UK: The Single Supervisory Mechanism (SSM) Stronger Together?

Last Updated: 22 October 2013
Article by Deloitte Financial Services Group

Most Read Contributor in UK, August 2017

Just over a year after the unveiling of the proposal to set up a single banking supervisor for the Eurozone, the legislative process is coming to a close. Whilst this has been completed extremely fast by EU standards, the work that lies in front of the European Central Bank (ECB) as the new prudential supervisor of Eurozone banks will take longer, especially given the expectations placed on the new framework.

The most immediate challenge, but one with the potential to have long‑term effects on the common supervisor, is its balance sheet assessment of all banks that it will directly supervise. No less important are the challenges that lie beyond that: the need for a common supervisory approach, data and analytics related issues, and managing the talent agenda. Banks will need to make sense of this brave new world, and for them the greatest challenge of all will be managing the unknown – an institution with which they are likely to have had little or no supervisory interaction to date.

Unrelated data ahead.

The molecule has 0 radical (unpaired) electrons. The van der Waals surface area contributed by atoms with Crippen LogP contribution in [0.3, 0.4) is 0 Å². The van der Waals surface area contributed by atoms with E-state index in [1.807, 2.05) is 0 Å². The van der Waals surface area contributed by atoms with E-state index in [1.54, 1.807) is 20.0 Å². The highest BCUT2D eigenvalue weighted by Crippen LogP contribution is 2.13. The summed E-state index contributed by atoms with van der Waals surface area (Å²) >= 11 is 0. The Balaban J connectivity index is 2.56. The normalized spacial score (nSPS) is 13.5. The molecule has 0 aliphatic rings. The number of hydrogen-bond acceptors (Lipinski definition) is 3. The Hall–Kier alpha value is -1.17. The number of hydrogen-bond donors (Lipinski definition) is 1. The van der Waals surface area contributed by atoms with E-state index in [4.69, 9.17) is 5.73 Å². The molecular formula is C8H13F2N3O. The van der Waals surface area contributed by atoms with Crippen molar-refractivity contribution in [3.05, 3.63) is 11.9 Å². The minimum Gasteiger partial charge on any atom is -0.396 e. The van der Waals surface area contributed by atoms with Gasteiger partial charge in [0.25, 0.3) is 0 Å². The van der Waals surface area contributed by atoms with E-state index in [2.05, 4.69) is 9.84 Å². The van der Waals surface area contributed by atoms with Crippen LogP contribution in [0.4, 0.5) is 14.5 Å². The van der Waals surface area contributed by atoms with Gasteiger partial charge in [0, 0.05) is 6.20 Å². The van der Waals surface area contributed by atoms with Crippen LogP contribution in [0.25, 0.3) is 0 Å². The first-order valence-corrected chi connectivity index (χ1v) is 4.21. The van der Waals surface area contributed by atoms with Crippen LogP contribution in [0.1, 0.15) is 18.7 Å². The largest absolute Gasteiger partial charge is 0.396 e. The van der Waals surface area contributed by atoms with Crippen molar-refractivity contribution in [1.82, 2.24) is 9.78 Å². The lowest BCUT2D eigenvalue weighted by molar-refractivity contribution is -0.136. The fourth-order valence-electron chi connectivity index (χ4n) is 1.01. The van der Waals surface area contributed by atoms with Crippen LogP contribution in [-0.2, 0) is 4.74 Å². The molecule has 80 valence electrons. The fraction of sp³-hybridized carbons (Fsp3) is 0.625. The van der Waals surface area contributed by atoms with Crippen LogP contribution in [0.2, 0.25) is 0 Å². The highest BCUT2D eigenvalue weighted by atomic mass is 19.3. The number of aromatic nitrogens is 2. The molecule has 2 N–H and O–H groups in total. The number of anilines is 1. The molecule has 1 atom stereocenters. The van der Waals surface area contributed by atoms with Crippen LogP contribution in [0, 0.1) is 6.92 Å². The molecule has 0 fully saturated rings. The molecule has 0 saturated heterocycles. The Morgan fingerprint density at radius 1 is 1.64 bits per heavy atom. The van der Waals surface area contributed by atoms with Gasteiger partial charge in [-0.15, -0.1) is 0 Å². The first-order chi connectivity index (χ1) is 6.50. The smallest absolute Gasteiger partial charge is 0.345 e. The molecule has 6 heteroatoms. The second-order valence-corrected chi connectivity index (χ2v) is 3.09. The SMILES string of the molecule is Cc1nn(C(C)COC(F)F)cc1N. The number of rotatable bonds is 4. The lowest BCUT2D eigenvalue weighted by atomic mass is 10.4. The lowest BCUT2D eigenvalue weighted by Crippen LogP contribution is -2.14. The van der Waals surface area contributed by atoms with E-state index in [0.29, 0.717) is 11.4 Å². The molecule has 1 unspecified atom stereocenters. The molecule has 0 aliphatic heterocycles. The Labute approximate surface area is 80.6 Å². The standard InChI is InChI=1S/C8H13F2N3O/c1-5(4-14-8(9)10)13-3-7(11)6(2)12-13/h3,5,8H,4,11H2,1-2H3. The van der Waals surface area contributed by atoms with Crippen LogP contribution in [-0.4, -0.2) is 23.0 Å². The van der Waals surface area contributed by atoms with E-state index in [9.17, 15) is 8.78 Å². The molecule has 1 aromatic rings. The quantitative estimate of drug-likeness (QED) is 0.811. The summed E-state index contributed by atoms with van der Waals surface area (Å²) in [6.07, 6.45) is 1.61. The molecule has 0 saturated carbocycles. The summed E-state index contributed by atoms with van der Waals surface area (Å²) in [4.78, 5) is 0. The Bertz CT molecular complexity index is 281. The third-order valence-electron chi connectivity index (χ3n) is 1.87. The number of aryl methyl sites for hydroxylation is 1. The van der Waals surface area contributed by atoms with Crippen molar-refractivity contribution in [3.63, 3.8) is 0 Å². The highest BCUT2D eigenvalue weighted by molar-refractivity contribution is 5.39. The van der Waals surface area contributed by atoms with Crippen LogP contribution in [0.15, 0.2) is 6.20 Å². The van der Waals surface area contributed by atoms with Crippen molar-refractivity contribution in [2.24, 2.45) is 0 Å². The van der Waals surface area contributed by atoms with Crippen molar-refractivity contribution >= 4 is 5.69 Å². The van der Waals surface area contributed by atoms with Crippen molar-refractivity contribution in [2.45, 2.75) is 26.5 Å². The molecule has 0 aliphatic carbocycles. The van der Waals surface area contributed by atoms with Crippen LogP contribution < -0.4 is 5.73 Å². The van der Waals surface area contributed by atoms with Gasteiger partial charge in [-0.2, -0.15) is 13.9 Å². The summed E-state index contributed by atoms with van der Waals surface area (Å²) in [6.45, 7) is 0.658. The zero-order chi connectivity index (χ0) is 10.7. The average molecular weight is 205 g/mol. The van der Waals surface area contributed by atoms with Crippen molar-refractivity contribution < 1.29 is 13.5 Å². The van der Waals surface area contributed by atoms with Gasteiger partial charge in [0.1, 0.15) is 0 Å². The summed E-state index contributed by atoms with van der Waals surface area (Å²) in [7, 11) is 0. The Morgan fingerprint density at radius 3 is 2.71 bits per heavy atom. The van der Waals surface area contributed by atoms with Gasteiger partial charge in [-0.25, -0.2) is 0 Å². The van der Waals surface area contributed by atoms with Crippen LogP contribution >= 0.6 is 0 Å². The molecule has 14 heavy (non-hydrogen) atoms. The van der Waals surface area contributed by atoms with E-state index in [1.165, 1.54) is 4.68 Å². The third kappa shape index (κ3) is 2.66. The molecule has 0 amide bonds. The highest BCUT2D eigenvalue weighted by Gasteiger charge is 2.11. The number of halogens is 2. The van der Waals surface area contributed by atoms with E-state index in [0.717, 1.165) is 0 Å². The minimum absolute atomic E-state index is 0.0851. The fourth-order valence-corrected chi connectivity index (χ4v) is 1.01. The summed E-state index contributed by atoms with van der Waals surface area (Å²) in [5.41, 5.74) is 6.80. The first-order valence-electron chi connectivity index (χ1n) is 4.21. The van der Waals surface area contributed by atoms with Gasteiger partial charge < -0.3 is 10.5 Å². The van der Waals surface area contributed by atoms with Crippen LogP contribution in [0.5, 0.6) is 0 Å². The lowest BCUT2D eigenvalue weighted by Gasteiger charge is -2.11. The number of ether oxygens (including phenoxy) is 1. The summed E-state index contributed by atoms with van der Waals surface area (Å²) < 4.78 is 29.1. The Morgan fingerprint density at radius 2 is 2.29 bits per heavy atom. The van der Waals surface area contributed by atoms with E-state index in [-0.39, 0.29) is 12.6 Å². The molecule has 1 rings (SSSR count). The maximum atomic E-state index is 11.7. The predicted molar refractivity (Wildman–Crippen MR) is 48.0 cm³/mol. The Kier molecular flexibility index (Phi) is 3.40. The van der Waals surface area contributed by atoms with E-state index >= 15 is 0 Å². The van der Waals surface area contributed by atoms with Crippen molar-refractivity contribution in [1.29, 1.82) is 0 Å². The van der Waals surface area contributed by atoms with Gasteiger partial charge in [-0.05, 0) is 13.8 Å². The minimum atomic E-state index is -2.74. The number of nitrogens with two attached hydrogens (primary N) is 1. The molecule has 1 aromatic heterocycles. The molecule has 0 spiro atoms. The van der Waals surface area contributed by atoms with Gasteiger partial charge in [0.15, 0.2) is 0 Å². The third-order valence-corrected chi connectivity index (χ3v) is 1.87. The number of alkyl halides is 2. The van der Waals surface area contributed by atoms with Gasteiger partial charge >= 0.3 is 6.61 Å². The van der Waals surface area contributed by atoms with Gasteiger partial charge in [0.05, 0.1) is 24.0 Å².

This paper looks at the background and intended objectives of setting up a single supervisory mechanism for the Eurozone, and also attempts to explore some of the challenges likely to be faced by both the single supervisor and the supervised banks.


Where it all began

In May 2012 the outlook looked bleak for the Eurozone (an economic and monetary union of 17 European Union (EU) Member States). Speculation about Greece's exit that had persisted for some time intensified following an inconclusive result in the Greek parliamentary elections. In several Eurozone countries, banks and sovereigns were caught in a downward spiral, each undermining the financial strength of the other, driving sovereign indebtedness ever higher. Financial market sentiment once again was heading towards crisis levels.